Dear Alliance Family,
As I reflect on 12 years of ministry in my role as co-director of the Alliance of Baptists, it seems only natural that my reflection includes all 42 years of ministry—a ministry that began with the amazed look of disbelief when introducing myself to a homebound community member of the first church I served as pastor. Her outburst when looking at me, 26 years old, standing at her door was, “When I heard they had a woman pastor, I was expecting something else!”
It is quite probable that throughout the 12 years I have served as a co-director of the Alliance, that many of you expected “something else.” Even in the midst of some expectations met—and some resulting in disappointment, my experience has been one of grace upon grace.
As I bring to a close my role as one of the directors of the Alliance, I am filled with gratitude for those who have accompanied me in this journey with love, affirmation, challenge, unmet expectations, forgiveness, encouragement, prayers, and energy. For those who have opened their hearts, homes, lives, pulpits and communities of faith to me, I am exceedingly grateful.
I will always cherish the welcome I received the first time I visited Covenant Baptist UCC, Ft. Washington, Md. As I entered the sanctuary with the bold image of Black Jesus front and center, already alive with pre-service music, I handed my card to the usher and asked her to let the pastors know I was glad to be present for their anniversary celebration. To be welcomed in this historically Black church, with these courageous pastors, was a welcome undeserved—pure gift and grace. And now to be at a place organizationally where the Alliance follows the lead of BIPOC pastors and teachers is also a gift and a grace that is undeserved.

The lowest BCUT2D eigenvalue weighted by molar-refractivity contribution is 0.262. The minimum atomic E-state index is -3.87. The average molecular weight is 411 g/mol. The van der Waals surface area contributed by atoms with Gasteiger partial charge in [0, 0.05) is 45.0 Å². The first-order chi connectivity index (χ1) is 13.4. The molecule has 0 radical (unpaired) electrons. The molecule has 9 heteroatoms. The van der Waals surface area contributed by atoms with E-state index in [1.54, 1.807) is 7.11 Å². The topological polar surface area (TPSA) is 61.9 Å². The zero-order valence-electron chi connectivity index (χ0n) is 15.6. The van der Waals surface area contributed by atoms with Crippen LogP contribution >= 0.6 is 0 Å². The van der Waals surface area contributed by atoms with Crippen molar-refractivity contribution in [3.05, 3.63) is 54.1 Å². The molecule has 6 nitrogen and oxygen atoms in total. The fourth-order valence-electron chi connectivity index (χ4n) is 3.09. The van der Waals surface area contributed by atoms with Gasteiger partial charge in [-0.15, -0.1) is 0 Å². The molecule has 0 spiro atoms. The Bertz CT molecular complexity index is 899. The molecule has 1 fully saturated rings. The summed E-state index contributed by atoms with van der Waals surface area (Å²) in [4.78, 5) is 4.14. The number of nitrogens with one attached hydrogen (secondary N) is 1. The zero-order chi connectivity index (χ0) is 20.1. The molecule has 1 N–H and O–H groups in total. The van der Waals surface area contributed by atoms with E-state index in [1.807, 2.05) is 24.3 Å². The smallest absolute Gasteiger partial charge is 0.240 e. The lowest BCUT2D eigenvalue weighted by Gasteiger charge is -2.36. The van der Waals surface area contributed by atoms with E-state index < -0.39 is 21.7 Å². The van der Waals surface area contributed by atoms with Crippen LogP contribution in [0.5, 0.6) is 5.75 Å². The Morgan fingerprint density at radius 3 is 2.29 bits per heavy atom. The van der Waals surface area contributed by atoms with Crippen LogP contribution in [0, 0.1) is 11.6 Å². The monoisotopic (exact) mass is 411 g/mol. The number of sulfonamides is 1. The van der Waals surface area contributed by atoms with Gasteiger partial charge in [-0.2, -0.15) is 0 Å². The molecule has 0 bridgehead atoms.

These twelve years have been filled with discovery of how deeply related and connected we are to one another; not just those who look alike, sing alike, dance alike, speak alike, pray alike or believe alike make up the Alliance of Baptists. With all our differences, we still belong together. As the African “Ubuntu” philosophy teaches, “I am” only because “we are.” The Alliance exists because we have one another.
The common bonds forged with partners in Cuba, Zimbabwe, Brazil, Morocco, the Republic of Georgia, Mexico, and justice-seeking congregations in those countries and the U.S. have deepened our identity as followers of Jesus who grieve the pain and injustices in our world, increased our love for one another as a people who seek healing and wholeness for all, and energized us for the prophetic work of God’s justice. This ministry of partnership relations has been much more than a job—it has been life-giving!
Today I welcome Elijah Zeyhoue into leadership alongside Carole Collins with full confidence in their ability to point in the direction of where the Spirit is leading the Alliance of Baptists. And I invite you to join me in that welcome and embrace with readiness to risk and follow in that direction to a place truly embodying equity and justice, a place of constant learning and adapting, a place of power with—not power over, where actionable change and collective healing reside. It’s what we’ve together been called to give ourselves to.
In my retirement I expect to focus more of my energy in my backyard, in the land that was home to the Cherokee people whose waters feed the Little Ivy watershed. I am committing to do what I can to nurture God’s justice and love among and with my neighbors, holding the earth and all its inhabitants sacred, while foolishly risking for the sake of love.
And in my retirement, I will have high expectations of the people who make up the Alliance of Baptists, as you tenaciously seek to live in joy, humility, and gratitude welcoming the reign of God!